When you’re writing a book in the hope that someday it might be published, but really what are the chances, and you’ll probably have to write several books to learn your trade and it’ll be years and years before anything will even possibly come of it… well, it’s easy to justify taking a few days/weeks/months off. But when you’re working with a team, when you have a commitment to have a chapter available for critique each week, well you write a chapter a week. Getting into that habit helped immensely.

The feedback that I received from my team helped to shape the novel as well. For example, I had to romantic interest for my main character and one of my team pointed out that it would be really unusual for a woman of her age, in her culture, not to have a mate or at least be thinking about it. He was of the opinion that I had to give Ashael a love interest or explain why she didn’t have one. That discussion set off one of the major subplots in the book and turned a minor character into a major one.

Some of the scenes in the book involve the use of magic and although I could picture in my mind what was happening, I found it difficult to describe – especially without using the same words over and over. My team were invaluable in helping me work through these scenes, highlighting where they got lost and suggesting more elegant phrasing in places.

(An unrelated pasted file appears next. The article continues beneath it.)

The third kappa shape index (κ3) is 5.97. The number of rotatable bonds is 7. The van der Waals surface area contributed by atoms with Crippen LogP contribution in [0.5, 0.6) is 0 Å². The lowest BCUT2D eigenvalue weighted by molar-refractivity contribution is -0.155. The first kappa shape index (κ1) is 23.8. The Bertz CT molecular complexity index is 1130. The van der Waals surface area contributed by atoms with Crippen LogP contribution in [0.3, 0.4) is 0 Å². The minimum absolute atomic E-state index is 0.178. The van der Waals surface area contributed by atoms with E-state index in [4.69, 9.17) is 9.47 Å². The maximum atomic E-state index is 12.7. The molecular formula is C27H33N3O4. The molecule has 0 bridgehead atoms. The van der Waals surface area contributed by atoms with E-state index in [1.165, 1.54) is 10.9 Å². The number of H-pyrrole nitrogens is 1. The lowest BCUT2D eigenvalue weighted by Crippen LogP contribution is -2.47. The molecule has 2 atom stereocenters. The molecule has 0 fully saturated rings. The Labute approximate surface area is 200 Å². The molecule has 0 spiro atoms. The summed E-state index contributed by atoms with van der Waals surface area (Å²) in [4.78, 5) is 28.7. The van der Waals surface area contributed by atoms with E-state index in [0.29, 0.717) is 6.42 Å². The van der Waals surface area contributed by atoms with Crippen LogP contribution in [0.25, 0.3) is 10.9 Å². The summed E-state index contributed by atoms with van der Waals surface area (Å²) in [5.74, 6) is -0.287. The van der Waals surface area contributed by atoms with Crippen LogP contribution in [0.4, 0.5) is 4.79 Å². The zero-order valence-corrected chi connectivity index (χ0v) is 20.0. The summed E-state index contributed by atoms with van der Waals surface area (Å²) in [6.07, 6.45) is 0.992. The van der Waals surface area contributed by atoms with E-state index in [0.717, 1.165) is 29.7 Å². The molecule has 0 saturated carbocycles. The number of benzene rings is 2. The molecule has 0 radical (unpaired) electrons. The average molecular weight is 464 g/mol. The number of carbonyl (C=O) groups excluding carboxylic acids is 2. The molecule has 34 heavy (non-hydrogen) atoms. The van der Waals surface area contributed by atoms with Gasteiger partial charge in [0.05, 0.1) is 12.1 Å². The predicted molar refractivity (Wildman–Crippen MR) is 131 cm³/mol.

When I completed the first draft, we discussed the book as a whole and they helped me to see that the way the story had evolved while writing meant that I needed to go back and add some chapters to the beginning, showing how the situation developed. I also had to move the ending forward – I had part of book two at the end of book one!

They also helped in a less direct way – reading their work every week made me think about mine in a different light. Each of them are talented writers and I learned a lot from them whether it was chapter construction or poetic phrasing. Each of them influenced me and made me a better writer.

In February 2016, I pitched Ashael Rising to Unbound, hoping to get some feedback on my pitch. Instead they asked for the manuscript. I panicked – I only had the first draft after all – but sent it thinking I might be lucky and get some feedback. Maybe I would be really lucky and they would ask me to revise and resubmit. Four weeks later, they offered me a publishing contract. I have no doubt that was in large part due to the influence of my writing group.

I only hope that someday my feedback will be as helpful to them.

To buy the book

Ashael Rising is available for purchase here: http://bit.ly/ashaelrising

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10 thoughts on “Guest post: Why you should consider joining a writing group

  1. Very interesting. I do agree that feedback is really helpful, especially for those of use who are not ‘Lee Child’ or ‘JK’. I was helped a lot by the kind people on Authonomy but of course that place became very toxic and eventually scared me away. I think it all comes back to finding what works for you and being grateful that there are so many generous people in the writing community who like nothing better than talking about books and writing.

    Liked by 2 people